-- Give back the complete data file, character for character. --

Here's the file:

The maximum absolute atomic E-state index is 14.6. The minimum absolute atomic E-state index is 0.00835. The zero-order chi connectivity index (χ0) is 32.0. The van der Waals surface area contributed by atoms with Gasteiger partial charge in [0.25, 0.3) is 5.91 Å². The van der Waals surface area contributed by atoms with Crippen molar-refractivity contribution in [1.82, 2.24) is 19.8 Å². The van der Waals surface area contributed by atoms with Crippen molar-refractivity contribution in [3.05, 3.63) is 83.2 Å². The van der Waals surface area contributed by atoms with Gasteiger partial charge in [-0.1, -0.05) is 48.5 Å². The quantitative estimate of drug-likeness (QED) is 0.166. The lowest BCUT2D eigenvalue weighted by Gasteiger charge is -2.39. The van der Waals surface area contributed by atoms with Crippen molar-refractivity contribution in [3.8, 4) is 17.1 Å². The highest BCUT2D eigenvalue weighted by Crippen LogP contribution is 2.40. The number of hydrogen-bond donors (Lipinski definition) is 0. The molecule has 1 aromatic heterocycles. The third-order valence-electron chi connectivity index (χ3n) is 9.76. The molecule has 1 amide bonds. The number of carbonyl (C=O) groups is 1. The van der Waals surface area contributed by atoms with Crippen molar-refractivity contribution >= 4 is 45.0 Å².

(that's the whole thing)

The maximum absolute atomic E-state index is 14.6. The minimum absolute atomic E-state index is 0.00835. The zero-order chi connectivity index (χ0) is 32.0. The van der Waals surface area contributed by atoms with Gasteiger partial charge in [0.25, 0.3) is 5.91 Å². The van der Waals surface area contributed by atoms with Crippen molar-refractivity contribution in [1.82, 2.24) is 19.8 Å². The van der Waals surface area contributed by atoms with Crippen molar-refractivity contribution in [3.05, 3.63) is 83.2 Å². The van der Waals surface area contributed by atoms with Gasteiger partial charge in [-0.1, -0.05) is 48.5 Å². The quantitative estimate of drug-likeness (QED) is 0.166. The lowest BCUT2D eigenvalue weighted by Gasteiger charge is -2.39. The van der Waals surface area contributed by atoms with Crippen molar-refractivity contribution in [3.8, 4) is 17.1 Å². The highest BCUT2D eigenvalue weighted by Crippen LogP contribution is 2.40. The number of hydrogen-bond donors (Lipinski definition) is 0. The molecule has 1 aromatic heterocycles. The third-order valence-electron chi connectivity index (χ3n) is 9.76. The molecule has 1 amide bonds. The number of carbonyl (C=O) groups is 1. The van der Waals surface area contributed by atoms with Crippen molar-refractivity contribution >= 4 is 45.0 Å².